As yet there is no universal standard charging socket for DC fast-charging, also known as Level 3, which is bad news for customers. Many OEMs argue that setting no standard early on is a good thing as it allows manufacturers to experiment and drives innovation. However, as a long term solution this is detrimental to the consumer.
With “range anxiety” being a major stumbling block when it comes to converting new customers from internal combustion engine (ICE) vehicles. Customers who fear they will be unable to find a suitable charging option in an emergency will make them even less likely to make the switch.
The increasing cost of charging
Speaking of universal charging, the buck doesn’t stop there. The recent energy crisis has left a lot of EV drivers worried about charging prices, with household electricity costs having increased by an eye-watering 65% in the last year.
Although, despite this, data gathered by Zap Map shows that owning an EV still works out significantly cheaper, provided drivers mostly charge at home. Although, this doesn’t help EV owners who don’t have access to charging facilities at home or at work. According to the RAC anyone using public rapid and ultra-rapid chargers will only find it marginally cheaper than using fossil fuels.
Foreign market sucking up supply
China is one of the biggest manufacturers of EVs but also one of their biggest consumers. Plus, with other European nations, particularly Scandinavia, putting us far behind the pecking order, not as many EVs are reaching the UK as we’d like. Meaning despite more affordable brands like BYD entering the market, the cost of buying new EVs is still prohibitively expensive for many UK consumers.
Despite a lot of efforts, many of the British public seem somewhat cynical of the benefits of EV ownership, of which there are many. Unfortunately, more needs to be done to sway UK consumers into making the switch. Without greater enthusiasm for the market, it is unlikely that the UK will be prioritised over other nations when it comes to supply.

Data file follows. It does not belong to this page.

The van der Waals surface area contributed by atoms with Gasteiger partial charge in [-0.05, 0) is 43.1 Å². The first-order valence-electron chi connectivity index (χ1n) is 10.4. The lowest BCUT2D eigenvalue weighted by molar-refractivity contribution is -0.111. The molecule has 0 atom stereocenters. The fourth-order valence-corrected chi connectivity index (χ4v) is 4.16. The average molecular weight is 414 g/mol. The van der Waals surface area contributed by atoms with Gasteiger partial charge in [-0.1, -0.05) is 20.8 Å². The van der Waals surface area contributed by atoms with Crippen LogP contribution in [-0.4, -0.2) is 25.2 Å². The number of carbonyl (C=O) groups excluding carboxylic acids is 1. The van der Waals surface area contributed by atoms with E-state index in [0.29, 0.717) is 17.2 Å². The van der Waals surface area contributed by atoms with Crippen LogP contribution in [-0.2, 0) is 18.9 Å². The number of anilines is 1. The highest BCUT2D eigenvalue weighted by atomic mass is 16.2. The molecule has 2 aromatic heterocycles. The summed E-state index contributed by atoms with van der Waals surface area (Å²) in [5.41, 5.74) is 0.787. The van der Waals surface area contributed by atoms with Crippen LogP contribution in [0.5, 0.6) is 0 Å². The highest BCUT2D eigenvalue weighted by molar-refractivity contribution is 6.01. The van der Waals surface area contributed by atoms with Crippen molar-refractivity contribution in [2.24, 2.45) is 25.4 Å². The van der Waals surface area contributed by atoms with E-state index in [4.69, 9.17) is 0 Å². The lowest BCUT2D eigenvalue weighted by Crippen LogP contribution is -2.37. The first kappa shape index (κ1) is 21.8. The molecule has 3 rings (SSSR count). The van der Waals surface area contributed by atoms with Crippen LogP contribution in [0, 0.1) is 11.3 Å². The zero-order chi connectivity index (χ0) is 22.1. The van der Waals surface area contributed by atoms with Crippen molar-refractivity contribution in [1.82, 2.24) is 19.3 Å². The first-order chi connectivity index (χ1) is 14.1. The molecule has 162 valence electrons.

Continued supply chain disruptions
The worldwide disruptions to supply chains, due to various international events, most notably COVID-19, has meant many essential resources required for EV manufacturing are in short supply. This is especially true of semiconductors and lithium-ion batteries, which for many reasons, do not yet have an adequate supply chain in order to keep up with demand.
Luckily, a coalition of companies in Asia are working together to source new materials for battery making, as well as recycling materials from old batteries to help ease the supply chain. Despite this, there have been other setbacks, such as the UK blocking Chinese investment in semiconductor fabricator, Newport Wafer. Which regardless of where you fall on this decision, is a move likely to delay the manufacture of this much needed resource.
Rural areas lack infrastructure
A valid criticism often lobbied at the EV market is the lack of adequate charging infrastructure that makes the switch from ICE vehicles for many consumers unviable. A lot has been done to fix this, with many private companies like ABB, as well as the government, heavily investing to provide infrastructure throughout the UK. However, many critics still say that it is likely that demand will far outpace supply by 2030, leaving many drivers in a sticky situation.
While most major cities have seen an adequate increase in infrastructure, the rollout in rural areas still remains slow. With London having more EV charging points than all other counties in the UK combined. Investment in infrastructure is going strong, but slow adoption of EVs makes it harder for local governments to justify increasing their spend. Less infrastructure means slower adoption, which will in turn lead to decreased investment. To keep momentum, it is essential that infrastructure is provided across the country equally.